Back in December, I made a batch of cookies and “decorated” them. After that experience it became clear that the road to hell is paved with Royal icing. Since it was a real roller coaster, I decided I was done with it for the rest of my existence. Having said that, I don’t know exactly why I woke up one day thinking that the combination of sugar cookies with Royal icing would be the best way to start Valentine’s week. A real sucker for punishment I am. Was it that bad? Sort of. Let’s say it had some ups and some dark and scary downs.

SWEETHEART SUGAR COOKIES WITH ROYAL ICING
(adapted from Alton Brown and Sweet Sugarbelle)

what you’ll need:
heart-shaped cookie cutter
scribe tool
piping bags
icing tips size 2 or 3
rubber bands for piping bags (2 per bag)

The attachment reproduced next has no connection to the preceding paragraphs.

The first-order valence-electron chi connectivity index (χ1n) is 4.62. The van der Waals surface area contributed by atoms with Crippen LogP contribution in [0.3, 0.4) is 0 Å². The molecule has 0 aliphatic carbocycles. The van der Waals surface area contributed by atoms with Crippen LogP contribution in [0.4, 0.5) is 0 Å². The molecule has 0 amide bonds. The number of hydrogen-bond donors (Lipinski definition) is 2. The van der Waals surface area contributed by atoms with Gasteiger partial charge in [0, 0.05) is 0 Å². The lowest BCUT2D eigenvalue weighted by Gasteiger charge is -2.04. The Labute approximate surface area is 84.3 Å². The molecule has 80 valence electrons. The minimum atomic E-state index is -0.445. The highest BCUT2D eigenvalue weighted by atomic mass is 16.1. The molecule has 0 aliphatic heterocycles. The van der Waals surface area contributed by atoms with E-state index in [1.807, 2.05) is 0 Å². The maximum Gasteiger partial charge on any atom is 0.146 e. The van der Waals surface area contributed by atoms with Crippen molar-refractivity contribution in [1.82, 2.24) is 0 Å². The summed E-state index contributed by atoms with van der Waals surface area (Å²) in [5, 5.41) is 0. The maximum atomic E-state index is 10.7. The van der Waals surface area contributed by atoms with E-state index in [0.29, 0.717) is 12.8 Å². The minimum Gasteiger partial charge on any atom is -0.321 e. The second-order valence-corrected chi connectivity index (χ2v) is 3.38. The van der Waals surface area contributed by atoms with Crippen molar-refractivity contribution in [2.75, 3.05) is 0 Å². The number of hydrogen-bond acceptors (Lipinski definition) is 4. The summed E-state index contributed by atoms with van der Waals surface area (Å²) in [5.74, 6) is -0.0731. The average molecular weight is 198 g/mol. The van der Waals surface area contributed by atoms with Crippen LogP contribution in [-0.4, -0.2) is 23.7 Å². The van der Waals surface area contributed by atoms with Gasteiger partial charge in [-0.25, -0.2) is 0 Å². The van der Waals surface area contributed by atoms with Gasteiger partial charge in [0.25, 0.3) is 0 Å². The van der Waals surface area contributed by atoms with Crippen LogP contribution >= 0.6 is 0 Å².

paper towels and water for constant clean-up
a Zen attitude
a very understanding partner in case you run out of previous item

for the cookie dough:
3 cups all-purpose flour (360 g)
3/4 teaspoon baking powder
1/4 teaspoon salt
1 cup unsalted butter, softened (225 g)
1 cup sugar (225 g)
zest of 1 lemon
1 egg, beaten
1/2 tsp vanilla paste
1 tablespoon milk

for the icing:
2 pounds confectioner’s sugar {907 grams}
5 tablespoons meringue powder {approximately 53 grams}
2 teaspoons vanilla bean extract (I used clear vanilla extract)
1/2-3/4 cups warm water

Sift together flour, baking powder, and salt. Set aside. Place butter and sugar in large bowl of electric stand mixer and beat until light in color. Add egg, lemon zest, milk and vanilla, beat to combine. Put mixer on low-speed, add flour, and mix just until the mixture starts to form a dough. Do not over mix or your cookies might be tough. Remove the dough from the mixer and finish mixing it by hand, gently.  Divide the dough in half, flatten each portion as a square or rectangle and wrap in plastic foil. Refrigerate for 1 hour minimum.